The first is the danger of the kingdom becoming politicized. If the kingdom is effectively an ecclesiastical enterprise in this world, then it is very vulnerable to becoming worldly by aligning itself with certain political powers, dominions, factions, etc. All under the guise of advancing the kingdom.
Not only is the church tempted to become politicized, but there is also the danger of it becoming worldly. If it is primarily a present empire in this world, it can very easily become of this world instead. It can become worldly by taking on cultural and generational characteristics that are offensive to God. The sad history of Christendom attests to that clear and present danger.
Another predominant view of many is that the kingdom is essentially an eschatological reality. It is that which is going to be set up at the advent of the Son of Man. When Jesus returns to Jerusalem to Mount Zion, he will set up his kingdom, and all the nations will come up to Jerusalem to worship him. From this perspective, the kingdom is mostly identified with the millennium spoken of in Revelation.
With a millennium mentality, you tend to think primarily of Jesus' second coming and his millennial reign. In other words, when the Messiah returns to Jerusalem as king, and he begins to rein, then the kingdom is established. Within this frame of reference, we have present anticipations, but the reality of the kingdom is a future event. Now, we only have hints of the kingdom, but the fullness will only come in future fulfillment.
The church, then, is seen as a community of faith that bears present witness to the final victory of Christ. From this viewpoint, the church thereby helps prepare the way for the kingdom in the millennium.
One popular expression of this view is called dispensationalism, a view widely held within evangelical churches. In this perspective, there seven distinct dispensations or ages of God's dealing with the world. We are presently in the dispensation of grace. The kingdom dispensation is, no surprise, yet to come. Before that occurs, God is going to take the church out of this world in the so-called secret rapture before a Great Tribulation begins.
Maybe you've heard pre-trib rapture language. It means that before Jesus comes and sets up his kingdom, he will take the church out of this world, and the wrath of God will be poured out. Then we saints will return with Christ so that he can set up his kingdom in Jerusalem, and we can rule and reign with him in Zion.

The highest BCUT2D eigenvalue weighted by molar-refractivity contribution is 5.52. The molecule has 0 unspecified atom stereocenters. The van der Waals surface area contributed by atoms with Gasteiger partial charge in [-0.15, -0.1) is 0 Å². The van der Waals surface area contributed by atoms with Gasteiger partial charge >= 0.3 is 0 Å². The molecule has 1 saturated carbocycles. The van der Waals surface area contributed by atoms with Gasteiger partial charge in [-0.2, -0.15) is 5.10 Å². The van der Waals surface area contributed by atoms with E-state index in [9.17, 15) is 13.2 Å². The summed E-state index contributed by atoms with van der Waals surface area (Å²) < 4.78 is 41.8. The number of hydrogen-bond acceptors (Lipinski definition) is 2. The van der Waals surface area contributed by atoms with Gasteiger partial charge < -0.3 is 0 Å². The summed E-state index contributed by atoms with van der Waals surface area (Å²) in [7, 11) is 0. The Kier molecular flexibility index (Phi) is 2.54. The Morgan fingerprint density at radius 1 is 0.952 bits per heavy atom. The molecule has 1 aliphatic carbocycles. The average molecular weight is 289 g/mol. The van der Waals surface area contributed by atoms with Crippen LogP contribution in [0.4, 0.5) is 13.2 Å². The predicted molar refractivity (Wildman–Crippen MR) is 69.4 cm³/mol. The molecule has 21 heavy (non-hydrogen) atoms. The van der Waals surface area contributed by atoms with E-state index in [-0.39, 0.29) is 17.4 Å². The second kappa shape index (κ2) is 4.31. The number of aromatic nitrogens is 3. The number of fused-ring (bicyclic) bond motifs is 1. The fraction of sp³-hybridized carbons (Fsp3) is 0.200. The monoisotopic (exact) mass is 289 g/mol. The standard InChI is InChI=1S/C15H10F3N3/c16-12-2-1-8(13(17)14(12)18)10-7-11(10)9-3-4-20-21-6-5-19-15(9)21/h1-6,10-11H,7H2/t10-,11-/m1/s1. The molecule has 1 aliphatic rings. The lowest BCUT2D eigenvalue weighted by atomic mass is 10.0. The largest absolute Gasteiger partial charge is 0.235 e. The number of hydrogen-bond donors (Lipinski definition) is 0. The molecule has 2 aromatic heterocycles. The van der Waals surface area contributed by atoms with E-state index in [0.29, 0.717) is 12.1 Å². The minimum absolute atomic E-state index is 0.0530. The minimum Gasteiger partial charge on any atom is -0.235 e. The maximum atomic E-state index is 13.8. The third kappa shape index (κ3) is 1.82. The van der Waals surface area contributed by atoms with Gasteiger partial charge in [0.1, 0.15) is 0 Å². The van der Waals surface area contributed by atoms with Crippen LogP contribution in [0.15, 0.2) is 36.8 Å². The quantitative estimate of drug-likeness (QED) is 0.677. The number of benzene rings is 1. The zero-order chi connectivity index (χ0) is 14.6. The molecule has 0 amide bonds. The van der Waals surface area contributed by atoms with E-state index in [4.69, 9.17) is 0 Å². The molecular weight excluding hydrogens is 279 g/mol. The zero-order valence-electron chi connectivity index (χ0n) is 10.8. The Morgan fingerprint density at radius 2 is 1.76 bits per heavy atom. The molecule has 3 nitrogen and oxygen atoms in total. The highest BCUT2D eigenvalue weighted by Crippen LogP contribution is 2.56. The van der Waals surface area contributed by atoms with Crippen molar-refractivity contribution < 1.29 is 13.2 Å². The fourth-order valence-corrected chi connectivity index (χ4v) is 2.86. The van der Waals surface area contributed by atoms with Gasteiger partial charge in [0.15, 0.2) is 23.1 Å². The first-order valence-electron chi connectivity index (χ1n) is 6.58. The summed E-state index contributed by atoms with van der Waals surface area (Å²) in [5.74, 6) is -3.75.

OK, that's the big picture. I told you the subject of church and kingdom can be confusing. Do you recognize any of these ideas in your own thinking? How are we to make sense of it all given these varying viewpoints?
Well, first of all, we must have clarity on Jesus' teaching about the kingdom. And we must realize that as we begin with him, he takes us into the Hebrew Bible and the world of second temple Jewish discussions about those scriptures.
The goal of this study is for Jesus, by his Spirit, to help us clarify the relationship of his church to God's kingdom so that we can take our responsibility to usher in the kingdom seriously.
Read more: Next Post
Want to go deeper? Click here to explore audio seminars by Dwight A. Pryor.
Interested in taking one of our dynamic online courses? Click here.
This study is from a professionally produced transcription of the audio recording. It was edited for readability by the team at JC Studies.
Dwight A. Pryor (1945-2011) was a gifted Bible teacher of exceptional clarity and depth who earned the friendship and admiration of both Christian and Jewish scholars—in the United States and Israel—as well as the respect and appreciation of followers of Jesus around the world. His expertise in the language, literature, and culture of Israel during the life and time of Jesus and the early church yield insights that nourish every area of faith and practice.
Dwight founded JC Studies in 1984 to edify the people of God. Click here to explore over fifty of his audio and video seminars.